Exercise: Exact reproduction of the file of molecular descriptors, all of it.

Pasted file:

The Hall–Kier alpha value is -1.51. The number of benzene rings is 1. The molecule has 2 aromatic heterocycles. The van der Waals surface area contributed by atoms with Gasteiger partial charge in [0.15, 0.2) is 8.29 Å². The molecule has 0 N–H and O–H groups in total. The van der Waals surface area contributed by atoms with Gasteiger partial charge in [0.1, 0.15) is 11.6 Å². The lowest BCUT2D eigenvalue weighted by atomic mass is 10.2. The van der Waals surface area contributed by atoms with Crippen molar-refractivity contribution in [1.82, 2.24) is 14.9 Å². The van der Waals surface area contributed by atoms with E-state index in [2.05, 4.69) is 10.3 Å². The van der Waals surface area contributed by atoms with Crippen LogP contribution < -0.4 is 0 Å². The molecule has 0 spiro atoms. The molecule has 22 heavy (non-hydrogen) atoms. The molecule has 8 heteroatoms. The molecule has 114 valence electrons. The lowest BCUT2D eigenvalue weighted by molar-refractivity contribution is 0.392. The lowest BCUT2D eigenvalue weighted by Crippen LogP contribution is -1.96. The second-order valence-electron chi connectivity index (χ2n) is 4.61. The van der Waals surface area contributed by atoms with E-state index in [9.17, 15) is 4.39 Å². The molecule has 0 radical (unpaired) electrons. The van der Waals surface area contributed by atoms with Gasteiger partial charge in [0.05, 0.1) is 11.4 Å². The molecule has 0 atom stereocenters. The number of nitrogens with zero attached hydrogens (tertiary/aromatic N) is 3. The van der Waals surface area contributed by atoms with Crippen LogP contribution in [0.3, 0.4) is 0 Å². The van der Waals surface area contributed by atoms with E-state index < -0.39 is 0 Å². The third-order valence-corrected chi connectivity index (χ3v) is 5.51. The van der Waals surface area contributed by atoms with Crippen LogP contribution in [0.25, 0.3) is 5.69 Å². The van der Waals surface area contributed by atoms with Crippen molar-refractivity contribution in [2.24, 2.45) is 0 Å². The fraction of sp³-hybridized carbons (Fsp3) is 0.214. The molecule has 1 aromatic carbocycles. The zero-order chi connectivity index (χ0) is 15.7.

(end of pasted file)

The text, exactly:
The Hall–Kier alpha value is -1.51. The number of benzene rings is 1. The molecule has 2 aromatic heterocycles. The van der Waals surface area contributed by atoms with Gasteiger partial charge in [0.15, 0.2) is 8.29 Å². The molecule has 0 N–H and O–H groups in total. The van der Waals surface area contributed by atoms with Gasteiger partial charge in [0.1, 0.15) is 11.6 Å². The lowest BCUT2D eigenvalue weighted by atomic mass is 10.2. The van der Waals surface area contributed by atoms with Crippen molar-refractivity contribution in [1.82, 2.24) is 14.9 Å². The van der Waals surface area contributed by atoms with E-state index in [2.05, 4.69) is 10.3 Å². The van der Waals surface area contributed by atoms with Crippen LogP contribution < -0.4 is 0 Å². The molecule has 0 spiro atoms. The molecule has 22 heavy (non-hydrogen) atoms. The molecule has 8 heteroatoms. The molecule has 114 valence electrons. The lowest BCUT2D eigenvalue weighted by molar-refractivity contribution is 0.392. The lowest BCUT2D eigenvalue weighted by Crippen LogP contribution is -1.96. The second-order valence-electron chi connectivity index (χ2n) is 4.61. The van der Waals surface area contributed by atoms with E-state index in [9.17, 15) is 4.39 Å². The molecule has 0 radical (unpaired) electrons. The van der Waals surface area contributed by atoms with Gasteiger partial charge in [0.05, 0.1) is 11.4 Å². The molecule has 0 atom stereocenters. The number of nitrogens with zero attached hydrogens (tertiary/aromatic N) is 3. The van der Waals surface area contributed by atoms with Crippen LogP contribution in [0.3, 0.4) is 0 Å². The van der Waals surface area contributed by atoms with E-state index < -0.39 is 0 Å². The third-order valence-corrected chi connectivity index (χ3v) is 5.51. The van der Waals surface area contributed by atoms with Crippen LogP contribution in [0.25, 0.3) is 5.69 Å². The van der Waals surface area contributed by atoms with Crippen molar-refractivity contribution in [2.24, 2.45) is 0 Å². The fraction of sp³-hybridized carbons (Fsp3) is 0.214. The molecule has 1 aromatic carbocycles. The zero-order chi connectivity index (χ0) is 15.7.